BrainTrust Query: Killer Tech for Phones
Commentary by David
Dorf, Director of Technology Strategy, Oracle Retail
At the tail-end of
the Mobile Retailing panel at NRF, I was asked, “What will this panel be discussing
next year at NRF 2011?” I gave a quick answer that I think merits further explanation.
From a mobile technology perspective, especially with reference to the iPhone
and similar devices, I think we’re in our third generation of “killer tech” (similar
to killer apps).
For me, the mobile
phone wasn’t really interesting until I could combine the PDA functions of
email, calendar, and contacts with the convenience of a phone. So I was underwhelmed
until my first Blackberry, and then I was immediately addicted. When I switched
to an iPhone, it was a prettier version of the same basic functionality, albeit
with greater access to 3rd party applications. But I was soon impressed with
three waves of tech.
1. Location-based Services
The first killer tech
of the iPhone was anything that used GPS. I never got lost with Google Maps,
and there were a few apps that helped me find nearby restaurants, gas stations,
and even friends. I recently saw an interesting app for Android that counts
down the time to your scheduled departure for an appointment/meeting/event,
taking into account your current location, the distance and traffic to your
destination in real-time. Yowza! uses your location to find coupons from nearby
The next killer tech,
which made its way onto the scene last year, is computer vision. For years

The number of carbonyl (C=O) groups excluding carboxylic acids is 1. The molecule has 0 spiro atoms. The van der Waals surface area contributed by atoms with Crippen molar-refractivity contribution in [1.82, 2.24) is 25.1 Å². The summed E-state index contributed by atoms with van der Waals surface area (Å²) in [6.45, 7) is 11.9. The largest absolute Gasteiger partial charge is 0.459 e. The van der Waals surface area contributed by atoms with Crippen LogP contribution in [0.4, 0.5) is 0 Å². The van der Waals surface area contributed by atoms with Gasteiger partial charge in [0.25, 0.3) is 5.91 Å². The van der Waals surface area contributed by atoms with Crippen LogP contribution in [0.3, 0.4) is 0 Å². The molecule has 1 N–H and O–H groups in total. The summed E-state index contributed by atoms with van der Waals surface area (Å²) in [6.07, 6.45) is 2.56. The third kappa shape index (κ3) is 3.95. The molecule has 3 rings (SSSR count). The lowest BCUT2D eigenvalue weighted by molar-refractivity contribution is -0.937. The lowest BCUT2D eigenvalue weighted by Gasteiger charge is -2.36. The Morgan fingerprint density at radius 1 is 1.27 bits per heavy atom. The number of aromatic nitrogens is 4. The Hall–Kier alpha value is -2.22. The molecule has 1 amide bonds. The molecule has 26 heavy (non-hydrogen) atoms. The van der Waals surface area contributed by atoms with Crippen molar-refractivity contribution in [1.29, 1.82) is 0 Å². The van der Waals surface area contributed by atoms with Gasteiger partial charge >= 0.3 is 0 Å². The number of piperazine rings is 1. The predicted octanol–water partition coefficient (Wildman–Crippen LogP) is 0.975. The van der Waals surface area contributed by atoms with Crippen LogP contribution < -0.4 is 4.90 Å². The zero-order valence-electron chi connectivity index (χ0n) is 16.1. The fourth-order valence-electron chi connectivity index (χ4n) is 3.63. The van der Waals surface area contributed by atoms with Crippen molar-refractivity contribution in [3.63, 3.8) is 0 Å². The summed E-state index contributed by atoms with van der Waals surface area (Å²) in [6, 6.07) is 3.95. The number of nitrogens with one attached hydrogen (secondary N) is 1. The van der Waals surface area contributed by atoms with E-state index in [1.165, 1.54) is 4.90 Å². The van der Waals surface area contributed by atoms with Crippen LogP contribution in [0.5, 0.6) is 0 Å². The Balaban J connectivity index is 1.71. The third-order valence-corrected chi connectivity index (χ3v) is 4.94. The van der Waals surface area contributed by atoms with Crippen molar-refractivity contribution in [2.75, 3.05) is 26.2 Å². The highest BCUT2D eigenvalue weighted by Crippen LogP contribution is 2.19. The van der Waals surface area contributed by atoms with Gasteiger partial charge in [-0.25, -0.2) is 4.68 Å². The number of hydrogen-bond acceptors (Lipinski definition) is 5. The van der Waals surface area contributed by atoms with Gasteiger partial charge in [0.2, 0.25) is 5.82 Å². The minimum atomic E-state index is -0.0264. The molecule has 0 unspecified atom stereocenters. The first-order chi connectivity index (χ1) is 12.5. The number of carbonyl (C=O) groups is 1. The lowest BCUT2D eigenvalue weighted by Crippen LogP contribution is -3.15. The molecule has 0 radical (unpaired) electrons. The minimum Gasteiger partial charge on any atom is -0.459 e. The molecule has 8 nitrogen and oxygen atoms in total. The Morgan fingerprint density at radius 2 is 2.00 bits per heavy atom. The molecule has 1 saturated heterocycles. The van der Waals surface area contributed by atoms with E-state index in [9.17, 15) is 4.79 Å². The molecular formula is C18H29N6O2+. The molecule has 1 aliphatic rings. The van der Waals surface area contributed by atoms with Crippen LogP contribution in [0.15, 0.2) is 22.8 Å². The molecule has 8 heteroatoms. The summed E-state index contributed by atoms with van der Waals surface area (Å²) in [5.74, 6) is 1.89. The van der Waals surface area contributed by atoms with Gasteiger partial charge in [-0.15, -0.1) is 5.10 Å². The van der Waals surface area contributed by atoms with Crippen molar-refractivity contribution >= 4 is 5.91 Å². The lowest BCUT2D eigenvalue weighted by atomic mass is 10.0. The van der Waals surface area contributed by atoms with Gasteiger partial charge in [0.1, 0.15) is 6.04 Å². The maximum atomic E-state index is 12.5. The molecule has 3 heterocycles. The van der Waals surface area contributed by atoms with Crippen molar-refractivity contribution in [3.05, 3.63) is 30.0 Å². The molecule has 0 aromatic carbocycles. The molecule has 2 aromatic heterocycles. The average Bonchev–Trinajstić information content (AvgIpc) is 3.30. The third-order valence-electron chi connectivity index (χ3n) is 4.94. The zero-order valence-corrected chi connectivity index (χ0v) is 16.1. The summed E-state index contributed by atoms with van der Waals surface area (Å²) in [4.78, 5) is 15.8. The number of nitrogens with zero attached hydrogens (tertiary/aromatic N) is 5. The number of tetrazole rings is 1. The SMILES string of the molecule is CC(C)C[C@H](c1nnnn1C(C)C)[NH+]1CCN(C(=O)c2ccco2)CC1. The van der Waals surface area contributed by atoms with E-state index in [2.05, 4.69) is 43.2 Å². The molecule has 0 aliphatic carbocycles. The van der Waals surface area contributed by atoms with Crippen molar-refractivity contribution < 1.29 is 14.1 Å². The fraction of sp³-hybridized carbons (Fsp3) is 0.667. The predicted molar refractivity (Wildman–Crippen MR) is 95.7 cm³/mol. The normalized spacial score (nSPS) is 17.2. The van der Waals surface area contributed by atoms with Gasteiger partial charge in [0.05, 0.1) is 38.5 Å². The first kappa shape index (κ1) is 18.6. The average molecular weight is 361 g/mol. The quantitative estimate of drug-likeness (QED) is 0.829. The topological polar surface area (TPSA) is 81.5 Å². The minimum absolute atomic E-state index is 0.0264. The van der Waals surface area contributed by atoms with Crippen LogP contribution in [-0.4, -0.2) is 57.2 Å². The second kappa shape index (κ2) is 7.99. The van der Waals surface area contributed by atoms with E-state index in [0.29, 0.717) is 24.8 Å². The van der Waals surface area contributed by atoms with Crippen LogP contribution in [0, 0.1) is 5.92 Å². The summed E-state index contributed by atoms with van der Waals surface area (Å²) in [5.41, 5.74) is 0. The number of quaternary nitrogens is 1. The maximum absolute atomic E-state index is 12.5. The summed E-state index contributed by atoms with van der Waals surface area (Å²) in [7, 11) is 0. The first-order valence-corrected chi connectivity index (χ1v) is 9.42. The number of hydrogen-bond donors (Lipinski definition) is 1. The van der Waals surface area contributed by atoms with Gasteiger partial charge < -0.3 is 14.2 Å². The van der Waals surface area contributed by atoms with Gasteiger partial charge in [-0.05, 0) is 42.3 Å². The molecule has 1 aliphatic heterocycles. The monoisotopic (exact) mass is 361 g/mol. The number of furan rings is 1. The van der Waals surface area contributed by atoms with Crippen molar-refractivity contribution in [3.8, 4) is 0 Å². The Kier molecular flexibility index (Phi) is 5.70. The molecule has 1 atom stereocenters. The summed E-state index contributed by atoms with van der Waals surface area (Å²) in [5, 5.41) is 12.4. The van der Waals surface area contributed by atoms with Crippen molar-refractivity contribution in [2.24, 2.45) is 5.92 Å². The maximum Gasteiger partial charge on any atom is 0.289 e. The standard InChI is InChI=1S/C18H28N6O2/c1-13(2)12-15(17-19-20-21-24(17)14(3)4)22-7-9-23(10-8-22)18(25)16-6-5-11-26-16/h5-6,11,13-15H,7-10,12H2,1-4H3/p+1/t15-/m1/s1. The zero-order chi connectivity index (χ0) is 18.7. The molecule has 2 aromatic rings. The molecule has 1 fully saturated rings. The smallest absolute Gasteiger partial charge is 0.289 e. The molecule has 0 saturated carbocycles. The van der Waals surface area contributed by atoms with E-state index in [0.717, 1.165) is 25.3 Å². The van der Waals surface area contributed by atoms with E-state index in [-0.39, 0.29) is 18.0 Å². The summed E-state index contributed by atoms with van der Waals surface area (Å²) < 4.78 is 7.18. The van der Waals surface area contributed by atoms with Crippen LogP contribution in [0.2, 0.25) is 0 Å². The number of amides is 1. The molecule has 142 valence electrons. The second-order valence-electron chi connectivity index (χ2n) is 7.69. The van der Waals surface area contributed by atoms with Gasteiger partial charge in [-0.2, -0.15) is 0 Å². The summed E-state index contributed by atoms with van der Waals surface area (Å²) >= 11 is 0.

we’ve been able to take photos and e-mail them around to friends, but now apps
can finally “see” what’s in the picture. Walmart’s app lets you take a picture
of your living room and determines the best size TV for the space. Tesco’s
app let’s you photograph a wine bottle’s label to get additional information
on the wine (and prices, of course). RedLaser let’s you scan a barcode using
the phone’s camera in order to get additional product information.
I think 2010 will be
year when augmented reality takes off. This technology is made possible for
phones that have GPS, a camera, and a compass. Yelp, an app that provides reviews
for stores and restaurants, was the first to release a mainstream AR app for
the iPhone. Now Brightkite is partnering with BestBuy to offer advertising
on its AR app. Imagine standing in front of a shopping center and using your
phone’s video camera to pan across the storefronts to see reviews, promotions,
and store hours. Wired Magazine recently
published their 7 Best Augmented Reality Apps.
Taken a step further,
imagine using an AR app within the store to immediately see additional product
information, promotional videos, and get access to coupons. OK, now fast-forward
a few years and replace the phone with a wearable computer. Now fast-forward
a few more to use AR contact lenses. This will someday significantly change
the way advertising reaches people.
What is the next step for mobile retailing? What
are your favorite mobile apps available today? What advances do
you see occurring over the next few years?